So how can I embrace the unrealism that seems to give others so much pleasure … and incidentally, sells a lot of books and movies? Unfortunately, vampires and werewolves leave me cold, despite being proven gold mines and the quickest way for self-published authors to get through the traditional gates. I’d like my magic to be light and fun, not ghoulish.

Witness Pictures, the independent film company that has produced three book trailers for me, is currently churning out a fantasy web series called “Freelancers.” It claims to have a little bit of everything in the fantasy line: “a timeless realm full of magic and monsters, wizards, warriors, dungeons and dragons.” Yet it maintains some of the real-world familiarity I prefer by presenting its characters as flawed personalities who may have extraordinary talents but still need to pay their bills and get along in the workaday world.

The heroines that populate my novels don’t have much in common with the character played by young actress Caitlin Geier: “a fiery, rapier-wielding cat burglar, on the run from … well, just about everyone after stealing a mysterious artifact from a powerful sorcerer.” Compare that to my cast of office workers, aspiring journalists, sports groupies, and college students. But who knows: maybe one day I’ll figure out a way to throw a few wizards, sorceresses, and assorted monsters into my mixes. Expanding my horizons could be fun.

When I was a student at a small-town college in western Maryland during the early 1970s, one of my recurring obsessions was the idea of a road trip. I longed to escape from the grind of study and the cramped feeling of dorm life. I was a suburban D. C. girl, temporarily living in a rural area. I admit the backdrop provided by the Appalachian foothills could be stunningly beautiful, and the springtime smell of manure from the surrounding farms enticing. Still, the small town setting, with its one movie theatre and one bar, could get claustrophobic.

I hungered for the excitement of a big city—the big city, two hundred or so miles away. Many of my dorm mates shared this dream. A group of my girlfriends planned a trip to Broadway. My boyfriend and his best friend, a musician, planned to go there to check out record companies and clubs. I demanded to go with them, but they said no, it would be dangerous. What if they accidently strayed into a trouble spot and had to run for their lives? That only made me more determined to go.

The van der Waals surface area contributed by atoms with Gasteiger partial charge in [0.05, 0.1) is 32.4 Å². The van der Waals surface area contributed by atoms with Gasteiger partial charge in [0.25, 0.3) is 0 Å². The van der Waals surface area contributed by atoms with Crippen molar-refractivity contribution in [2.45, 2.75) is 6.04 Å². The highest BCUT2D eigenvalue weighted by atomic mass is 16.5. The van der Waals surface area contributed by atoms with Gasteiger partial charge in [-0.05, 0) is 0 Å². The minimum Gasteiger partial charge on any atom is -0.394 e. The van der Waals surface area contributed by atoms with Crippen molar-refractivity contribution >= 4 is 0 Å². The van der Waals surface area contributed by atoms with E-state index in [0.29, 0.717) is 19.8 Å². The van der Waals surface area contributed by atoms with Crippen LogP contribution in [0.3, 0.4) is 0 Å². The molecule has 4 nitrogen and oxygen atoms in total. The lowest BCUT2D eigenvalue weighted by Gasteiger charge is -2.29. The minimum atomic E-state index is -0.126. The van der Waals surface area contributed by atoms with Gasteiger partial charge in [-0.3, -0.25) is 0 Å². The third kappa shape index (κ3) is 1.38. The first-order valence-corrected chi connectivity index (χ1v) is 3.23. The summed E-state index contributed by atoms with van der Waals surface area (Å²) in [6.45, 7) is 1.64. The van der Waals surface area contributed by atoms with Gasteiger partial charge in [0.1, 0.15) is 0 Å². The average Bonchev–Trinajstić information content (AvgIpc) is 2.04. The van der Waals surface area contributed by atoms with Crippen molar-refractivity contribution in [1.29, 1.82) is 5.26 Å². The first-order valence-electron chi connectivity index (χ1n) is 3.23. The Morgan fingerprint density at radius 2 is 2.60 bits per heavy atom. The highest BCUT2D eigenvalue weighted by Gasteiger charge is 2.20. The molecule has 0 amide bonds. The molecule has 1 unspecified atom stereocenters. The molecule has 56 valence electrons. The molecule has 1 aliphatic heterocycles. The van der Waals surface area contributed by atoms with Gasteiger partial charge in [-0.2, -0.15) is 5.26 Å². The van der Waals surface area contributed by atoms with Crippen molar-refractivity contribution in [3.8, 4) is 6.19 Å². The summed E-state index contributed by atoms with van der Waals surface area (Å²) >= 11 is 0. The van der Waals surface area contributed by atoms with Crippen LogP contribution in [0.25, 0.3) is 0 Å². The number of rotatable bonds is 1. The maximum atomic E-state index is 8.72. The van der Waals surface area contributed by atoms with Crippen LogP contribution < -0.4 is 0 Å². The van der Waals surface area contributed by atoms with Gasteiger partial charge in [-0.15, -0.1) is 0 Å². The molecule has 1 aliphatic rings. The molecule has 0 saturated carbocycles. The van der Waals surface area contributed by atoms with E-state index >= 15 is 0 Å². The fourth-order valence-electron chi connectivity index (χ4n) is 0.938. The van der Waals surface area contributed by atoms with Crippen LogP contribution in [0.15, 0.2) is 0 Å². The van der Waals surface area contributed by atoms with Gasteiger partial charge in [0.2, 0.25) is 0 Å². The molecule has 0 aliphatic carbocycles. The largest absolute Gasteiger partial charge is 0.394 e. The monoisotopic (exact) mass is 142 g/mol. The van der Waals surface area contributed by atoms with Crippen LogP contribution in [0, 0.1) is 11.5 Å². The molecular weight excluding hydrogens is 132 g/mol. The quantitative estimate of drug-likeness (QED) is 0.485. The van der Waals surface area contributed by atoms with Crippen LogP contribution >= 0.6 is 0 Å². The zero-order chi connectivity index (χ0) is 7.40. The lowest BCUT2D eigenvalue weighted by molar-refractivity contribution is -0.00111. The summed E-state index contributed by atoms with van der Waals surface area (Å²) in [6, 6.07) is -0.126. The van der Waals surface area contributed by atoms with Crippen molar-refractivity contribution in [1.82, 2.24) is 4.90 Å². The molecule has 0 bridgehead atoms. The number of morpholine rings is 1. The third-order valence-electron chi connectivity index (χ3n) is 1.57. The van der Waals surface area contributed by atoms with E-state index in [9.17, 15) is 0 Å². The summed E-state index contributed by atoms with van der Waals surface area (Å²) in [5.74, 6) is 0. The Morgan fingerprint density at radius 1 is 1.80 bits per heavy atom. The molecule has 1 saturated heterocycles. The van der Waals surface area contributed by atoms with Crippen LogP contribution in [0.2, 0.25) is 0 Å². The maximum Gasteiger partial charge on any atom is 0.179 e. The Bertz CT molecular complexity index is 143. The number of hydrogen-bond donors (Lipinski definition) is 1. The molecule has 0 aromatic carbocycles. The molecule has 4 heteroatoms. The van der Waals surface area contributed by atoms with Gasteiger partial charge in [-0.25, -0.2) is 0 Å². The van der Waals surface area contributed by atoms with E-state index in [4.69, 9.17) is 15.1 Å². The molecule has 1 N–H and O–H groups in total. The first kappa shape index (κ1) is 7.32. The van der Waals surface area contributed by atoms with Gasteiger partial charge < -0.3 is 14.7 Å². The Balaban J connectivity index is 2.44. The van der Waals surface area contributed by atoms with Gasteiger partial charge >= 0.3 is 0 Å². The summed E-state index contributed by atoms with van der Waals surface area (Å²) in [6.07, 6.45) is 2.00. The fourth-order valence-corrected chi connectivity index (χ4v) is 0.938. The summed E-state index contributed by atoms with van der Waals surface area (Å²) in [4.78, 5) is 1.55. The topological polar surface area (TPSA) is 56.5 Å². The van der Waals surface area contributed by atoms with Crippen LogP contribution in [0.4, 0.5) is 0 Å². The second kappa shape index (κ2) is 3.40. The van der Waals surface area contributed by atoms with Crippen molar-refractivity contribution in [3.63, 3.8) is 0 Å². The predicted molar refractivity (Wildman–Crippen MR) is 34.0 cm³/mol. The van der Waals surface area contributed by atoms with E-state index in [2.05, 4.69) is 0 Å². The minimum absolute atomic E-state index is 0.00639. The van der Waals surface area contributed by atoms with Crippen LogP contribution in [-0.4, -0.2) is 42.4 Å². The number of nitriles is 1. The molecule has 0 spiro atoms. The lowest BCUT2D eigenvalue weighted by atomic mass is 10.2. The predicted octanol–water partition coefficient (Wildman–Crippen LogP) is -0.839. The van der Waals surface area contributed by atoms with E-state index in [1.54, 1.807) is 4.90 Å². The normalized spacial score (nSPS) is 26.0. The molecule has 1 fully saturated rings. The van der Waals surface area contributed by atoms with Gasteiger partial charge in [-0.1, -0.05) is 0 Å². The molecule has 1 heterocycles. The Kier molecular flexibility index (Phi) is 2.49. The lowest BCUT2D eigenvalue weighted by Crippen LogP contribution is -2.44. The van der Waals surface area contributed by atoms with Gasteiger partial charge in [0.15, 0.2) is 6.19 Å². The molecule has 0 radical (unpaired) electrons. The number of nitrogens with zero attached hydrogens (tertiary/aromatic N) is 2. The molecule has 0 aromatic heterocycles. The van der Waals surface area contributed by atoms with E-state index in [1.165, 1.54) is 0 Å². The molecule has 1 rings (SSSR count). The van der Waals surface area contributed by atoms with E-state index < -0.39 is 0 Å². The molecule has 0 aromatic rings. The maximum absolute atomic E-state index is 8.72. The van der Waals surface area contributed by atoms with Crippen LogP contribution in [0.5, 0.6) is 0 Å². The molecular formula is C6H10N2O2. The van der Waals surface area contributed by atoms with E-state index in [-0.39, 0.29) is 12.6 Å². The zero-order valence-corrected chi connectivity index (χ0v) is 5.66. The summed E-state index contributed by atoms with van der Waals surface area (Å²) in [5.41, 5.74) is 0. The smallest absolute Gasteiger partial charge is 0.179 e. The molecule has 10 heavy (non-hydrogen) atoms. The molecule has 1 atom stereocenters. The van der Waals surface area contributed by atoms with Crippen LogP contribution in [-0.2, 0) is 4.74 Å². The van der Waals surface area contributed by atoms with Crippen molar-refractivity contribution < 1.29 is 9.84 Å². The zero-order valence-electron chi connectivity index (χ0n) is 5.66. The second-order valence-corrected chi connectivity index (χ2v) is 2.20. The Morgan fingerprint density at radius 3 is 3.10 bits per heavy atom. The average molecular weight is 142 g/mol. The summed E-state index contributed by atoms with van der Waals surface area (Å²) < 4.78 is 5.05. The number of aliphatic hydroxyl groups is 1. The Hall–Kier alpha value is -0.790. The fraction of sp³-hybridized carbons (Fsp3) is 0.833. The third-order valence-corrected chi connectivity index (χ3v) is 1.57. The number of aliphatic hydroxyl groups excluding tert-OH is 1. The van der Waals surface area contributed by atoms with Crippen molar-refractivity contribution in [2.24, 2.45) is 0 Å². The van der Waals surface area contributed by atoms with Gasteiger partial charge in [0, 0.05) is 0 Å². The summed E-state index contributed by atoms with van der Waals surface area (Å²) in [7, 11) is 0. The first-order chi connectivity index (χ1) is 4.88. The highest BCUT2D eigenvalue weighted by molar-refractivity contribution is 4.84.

That idea of a road trip, from western Maryland to New York City, provided the genesis of my novel, The Rock Star’s Homecoming. The premise: two years after a homegrown rock band is expelled from a small, rural college, a groundswell builds on campus to invite the now-famous band to return for a Homecoming celebration. Two roommates─ one of them the bandleader’s sister, the other a shy girl who loves him from afar─are charged with the responsibility of driving a van to New York, retrieving the nearly disintegrating band, and transporting the outfit back to campus for the most amazing Homecoming celebration ever. How do they pull it off? The book trailer below, from Witness Pictures, provides a visual idea.

http://youtube.com/watch?v=w3YRPf87JQ8

Do-It-Yourself Movies?

October 14, 2012

I bought my way into the publishing industry. I self-published three novels and paid a pretty penny for editing, covers, ISBNs, marketing, and all the other necessities. My next, far more improbable goal, is to see these stories made into movies. I wonder: is it possible to self-produce a movie if you’re not cinematically talented? Can you throw money at this problem, or do you need connections and know-how?

I’ve already begun this process by paying to have my books converted to screenplays by real screenwriters. If I should get serious about submitting those to various markets, I’ll start collecting rejections again, something I had hoped to be done with forever. However, there are film production companies that work with self-publishers, such as the vibrant Witness Pictures that partners with iUniverse. The company makes professional-looking book trailers that resemble real movie trailers, using actors and filmmakers whose talents are evident.  So far I’ve seen synopses of two of my stories come alive in this way. Maybe one of these days, the entire vision from start to finish can be realized.

I suspect the only thing harder than publishing a book traditionally these days is cracking the film industry without connections. Is it even possible to finance a full-length feature film at reasonable cost, or is that billionaire territory? What if a group of amateurs like me invested in a company that pooled our resources to give each project a shot? Sounds like an impossible dream, but who knows? It wasn’t so long ago that publishing a book was an “impossible dream” for most of us.